But it’s the kind of monster any business wants to have. And it’s not just the sours. The Dosvidanya Russian Imperial Stout took another medal at GABF last fall. Various medals and “Best of Show’s” at other festivals as well. There is a reason they are expanding so big. It’s not just Wild Sours and Stouts and Quads and Trips. Strawberry Blonde and Vertex IPA are top sellers. They have great beer, but they really pour themselves into the rare beers that scare some brewers off. The beers that require more time, more skill, and more space. The new 47,000sq.ft. production facility was built with just that in mind. As Potts explains, “ The new brew house was built with multiple, dedicated sour kettles which allows us to brew over 300-350 barrels of sour beer per day as needed, and over 150,000bbls annually across all brands.” That’s big time.
And the new production facility and brew hall is something to see. Unlike anything in the Midwest since Surly’s brew hall in Minneapolis. It’s big. It’s modern. It’s beautiful, and you want to stay there all day… and night. It’s Munich’s Hofbrauhaus am Platzl in corn country and on steroids. Wood. Steel. Chrome. Long shared tables encouraging engagement with likeminded, brew loving strangers. Massive glass windows provide a glimpse into where the magic happens. Roasted malt fills the air. The food is dangerously good. Welcome to Valhalla for long suffering Midwestern beer lovers.
My first thought when I heard Destihl was building this $14 million dollar expansion was that they may be flirting with AB InBev. Invest $14 million into an awesome expansion brewery, begin expanding distribution throughout all 48 continuous, catch someone’s eye at AB InBev, and BINGO!! They offer you half a billion or maybe a billion. Corporate takeovers. Cash out! It’s happened before. It’s war and it’s getting brutal.
Now that Destihl is among the biggest and brightest what does the future hold? Is there a billion-dollar target on their back? Is a company that worked this hard to change local ordinances and state law, fought the giant distributors and brewers, and now competes against a global monopoly intent on buying up any threat they see, going to sell out?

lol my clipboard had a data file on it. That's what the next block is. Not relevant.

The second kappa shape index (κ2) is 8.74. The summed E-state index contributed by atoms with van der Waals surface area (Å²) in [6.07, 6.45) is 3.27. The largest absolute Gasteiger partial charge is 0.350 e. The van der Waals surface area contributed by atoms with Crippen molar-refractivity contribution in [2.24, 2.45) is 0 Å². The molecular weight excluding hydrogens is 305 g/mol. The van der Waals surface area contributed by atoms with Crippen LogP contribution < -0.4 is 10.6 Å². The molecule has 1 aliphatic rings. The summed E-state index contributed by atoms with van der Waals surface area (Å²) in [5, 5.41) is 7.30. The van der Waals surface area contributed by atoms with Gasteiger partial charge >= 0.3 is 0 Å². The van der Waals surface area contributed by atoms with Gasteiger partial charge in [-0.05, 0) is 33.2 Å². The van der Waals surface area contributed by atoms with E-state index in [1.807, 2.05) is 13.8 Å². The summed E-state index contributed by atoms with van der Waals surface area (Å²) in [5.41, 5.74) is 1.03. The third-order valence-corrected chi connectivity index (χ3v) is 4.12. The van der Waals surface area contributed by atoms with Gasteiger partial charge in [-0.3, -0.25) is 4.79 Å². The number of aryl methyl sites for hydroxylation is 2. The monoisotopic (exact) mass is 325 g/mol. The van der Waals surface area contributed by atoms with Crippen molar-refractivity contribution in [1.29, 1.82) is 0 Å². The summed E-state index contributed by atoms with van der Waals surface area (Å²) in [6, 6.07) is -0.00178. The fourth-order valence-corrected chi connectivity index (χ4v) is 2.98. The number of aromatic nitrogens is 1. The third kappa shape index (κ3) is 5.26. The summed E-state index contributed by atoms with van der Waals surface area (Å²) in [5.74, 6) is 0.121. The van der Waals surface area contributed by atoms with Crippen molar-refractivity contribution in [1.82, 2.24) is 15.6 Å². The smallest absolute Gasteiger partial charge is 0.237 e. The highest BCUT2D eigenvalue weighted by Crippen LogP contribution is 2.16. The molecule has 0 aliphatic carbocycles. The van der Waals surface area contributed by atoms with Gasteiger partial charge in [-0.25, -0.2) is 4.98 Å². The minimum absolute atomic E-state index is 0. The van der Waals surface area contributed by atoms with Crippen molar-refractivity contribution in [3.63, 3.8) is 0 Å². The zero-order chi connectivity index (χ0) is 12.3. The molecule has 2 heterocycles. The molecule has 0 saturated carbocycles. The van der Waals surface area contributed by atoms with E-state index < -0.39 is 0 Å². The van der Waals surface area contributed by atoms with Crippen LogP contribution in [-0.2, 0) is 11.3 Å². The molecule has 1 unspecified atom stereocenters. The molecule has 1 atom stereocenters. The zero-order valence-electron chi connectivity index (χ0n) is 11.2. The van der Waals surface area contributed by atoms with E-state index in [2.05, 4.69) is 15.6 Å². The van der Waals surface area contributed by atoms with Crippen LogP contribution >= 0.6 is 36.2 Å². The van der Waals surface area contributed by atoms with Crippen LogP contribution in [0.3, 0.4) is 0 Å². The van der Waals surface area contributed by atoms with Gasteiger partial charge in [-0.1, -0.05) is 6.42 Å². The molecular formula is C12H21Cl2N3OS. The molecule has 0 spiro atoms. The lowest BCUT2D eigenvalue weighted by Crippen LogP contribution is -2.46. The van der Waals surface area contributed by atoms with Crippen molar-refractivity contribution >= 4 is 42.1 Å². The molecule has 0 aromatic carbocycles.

No. Potts and Destihl would “rather earn a billion dollars the hard way” than sell out like Elysian did last year. Yes, people got into the craft beer industry to make a living. It’s worked out very well for a very high percentage in comparison to other markets. But it’s the love of beer and idea of a local, independent artisan business that provides the heart and drive for everyone involved. “Passion requires independence”, says Potts. Sure, there will be more sell outs in the future. Those whose intentions were not so pure and who would happily cash their check from the corporate giants. I don’t see Matt Potts and Destihl being among the sellouts. I may be wrong. I may be hoping too hard. They are big time now, but the commitment to craftsmanship and community has never been stronger or more exciting. Time will tell.
And the growth isn’t stopping with their new, beautiful expansion. While AB InBev is taking control over the supply of hops in South Africa (remember what SAB stands for?) setting another dangerous precedent, Destihl recently announced plans to grow more of the ingredients they use around their newly finished monolith to hops. With AB InBev still mulling takeovers of independent breweries, Destihl just announced it is acquiring the permits to expand into producing Cider, Wine and Mead. In combination with the announcement of expansion into New York that began July 10th of this year, Destihl is clearly ready to diversify, move their vision forward, and challenge the corporate giants everywhere. Oh, and you can take yoga classes there too. Other independent brewers should begin taking notes. With every move AB InBev makes, Destihl seems to be a step ahead of them. Potts wants to make a billion dollars the hard way. They are on track to do so, without sacrificing quality. And without selling out. Cheers to that.